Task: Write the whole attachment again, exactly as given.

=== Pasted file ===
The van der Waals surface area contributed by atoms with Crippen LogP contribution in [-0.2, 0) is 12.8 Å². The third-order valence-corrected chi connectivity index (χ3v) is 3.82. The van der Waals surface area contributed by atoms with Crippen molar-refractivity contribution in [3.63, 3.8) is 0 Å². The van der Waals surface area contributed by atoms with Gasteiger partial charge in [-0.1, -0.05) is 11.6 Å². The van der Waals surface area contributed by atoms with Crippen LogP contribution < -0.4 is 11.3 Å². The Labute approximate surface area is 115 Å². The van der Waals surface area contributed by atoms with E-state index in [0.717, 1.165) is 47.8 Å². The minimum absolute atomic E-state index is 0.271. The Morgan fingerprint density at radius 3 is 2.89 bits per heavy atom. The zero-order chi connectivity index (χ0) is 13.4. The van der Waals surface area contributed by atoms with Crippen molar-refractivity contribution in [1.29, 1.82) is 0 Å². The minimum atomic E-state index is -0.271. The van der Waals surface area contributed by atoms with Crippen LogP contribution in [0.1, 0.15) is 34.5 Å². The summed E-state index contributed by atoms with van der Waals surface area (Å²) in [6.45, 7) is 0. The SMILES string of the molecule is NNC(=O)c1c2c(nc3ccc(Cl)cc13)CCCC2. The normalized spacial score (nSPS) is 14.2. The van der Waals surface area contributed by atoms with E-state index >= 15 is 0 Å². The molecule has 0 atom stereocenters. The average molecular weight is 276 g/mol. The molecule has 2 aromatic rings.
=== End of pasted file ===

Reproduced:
The van der Waals surface area contributed by atoms with Crippen LogP contribution in [-0.2, 0) is 12.8 Å². The third-order valence-corrected chi connectivity index (χ3v) is 3.82. The van der Waals surface area contributed by atoms with Crippen molar-refractivity contribution in [3.63, 3.8) is 0 Å². The van der Waals surface area contributed by atoms with Gasteiger partial charge in [-0.1, -0.05) is 11.6 Å². The van der Waals surface area contributed by atoms with Crippen LogP contribution < -0.4 is 11.3 Å². The Labute approximate surface area is 115 Å². The van der Waals surface area contributed by atoms with E-state index in [0.717, 1.165) is 47.8 Å². The minimum absolute atomic E-state index is 0.271. The Morgan fingerprint density at radius 3 is 2.89 bits per heavy atom. The zero-order chi connectivity index (χ0) is 13.4. The van der Waals surface area contributed by atoms with Crippen molar-refractivity contribution in [1.29, 1.82) is 0 Å². The minimum atomic E-state index is -0.271. The van der Waals surface area contributed by atoms with Crippen LogP contribution in [0.1, 0.15) is 34.5 Å². The summed E-state index contributed by atoms with van der Waals surface area (Å²) in [6.45, 7) is 0. The SMILES string of the molecule is NNC(=O)c1c2c(nc3ccc(Cl)cc13)CCCC2. The normalized spacial score (nSPS) is 14.2. The van der Waals surface area contributed by atoms with E-state index >= 15 is 0 Å². The molecule has 0 atom stereocenters. The average molecular weight is 276 g/mol. The molecule has 2 aromatic rings.